The spectre of early release still looms large over the industry, and super’s true believers want its purpose legislated to prevent Australia’s retirement savings from becoming a crisis piggy bank.
Allocations to unlisted property, diversified fixed interest, Australian and international shares had the greatest impact on whether an option passed the test or not.
Australian Retirement Trust (ART) and QIC are continuing the trend of big funds investing in affordable housing, working in conjunction with community housing provider Brisbane Housing Company.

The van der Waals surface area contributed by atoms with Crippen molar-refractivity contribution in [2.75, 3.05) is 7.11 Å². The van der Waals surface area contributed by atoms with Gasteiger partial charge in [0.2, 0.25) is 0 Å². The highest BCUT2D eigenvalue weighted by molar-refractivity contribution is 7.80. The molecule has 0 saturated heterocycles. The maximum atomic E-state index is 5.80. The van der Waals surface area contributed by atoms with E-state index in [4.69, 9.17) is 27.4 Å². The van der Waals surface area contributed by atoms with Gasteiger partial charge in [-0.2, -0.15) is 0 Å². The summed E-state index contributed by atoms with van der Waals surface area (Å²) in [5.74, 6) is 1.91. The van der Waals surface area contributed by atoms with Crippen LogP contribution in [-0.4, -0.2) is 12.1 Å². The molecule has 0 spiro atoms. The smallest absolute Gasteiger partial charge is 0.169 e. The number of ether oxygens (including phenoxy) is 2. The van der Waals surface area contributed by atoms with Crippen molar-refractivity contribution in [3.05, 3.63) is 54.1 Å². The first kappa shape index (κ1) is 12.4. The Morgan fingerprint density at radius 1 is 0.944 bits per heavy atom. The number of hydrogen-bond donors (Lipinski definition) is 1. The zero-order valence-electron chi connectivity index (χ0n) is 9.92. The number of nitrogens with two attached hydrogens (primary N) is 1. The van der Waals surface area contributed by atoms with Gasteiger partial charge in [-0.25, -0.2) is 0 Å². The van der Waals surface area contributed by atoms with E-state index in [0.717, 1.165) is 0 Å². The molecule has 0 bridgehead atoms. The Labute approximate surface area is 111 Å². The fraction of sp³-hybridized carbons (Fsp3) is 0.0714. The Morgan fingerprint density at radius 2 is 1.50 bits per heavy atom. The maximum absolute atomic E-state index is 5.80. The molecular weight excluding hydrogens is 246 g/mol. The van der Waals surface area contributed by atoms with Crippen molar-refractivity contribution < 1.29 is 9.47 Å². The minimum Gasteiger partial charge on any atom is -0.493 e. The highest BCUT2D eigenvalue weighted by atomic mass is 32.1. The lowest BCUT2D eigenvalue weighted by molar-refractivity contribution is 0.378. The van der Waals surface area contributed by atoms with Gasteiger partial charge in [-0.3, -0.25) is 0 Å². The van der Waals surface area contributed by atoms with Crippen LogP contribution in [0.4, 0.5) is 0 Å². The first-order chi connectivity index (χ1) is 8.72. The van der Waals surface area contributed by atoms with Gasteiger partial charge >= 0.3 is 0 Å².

A big chunk of super funds are now in “limp mode” as their buffer against the performance test evaporates. And sustainable investing is getting harder when even tobacco exclusions eat up the tracking error budget.
Super fund members have been “spared the worst”, while the outperformance of the top ten funds was generated by active management and chunky allocations to private markets.
“When it comes to super, all the evidence points to the more you pay, the less you get. There’s lots of reasons for that, the most fundamental of which is that active management really struggles to outperform the market.”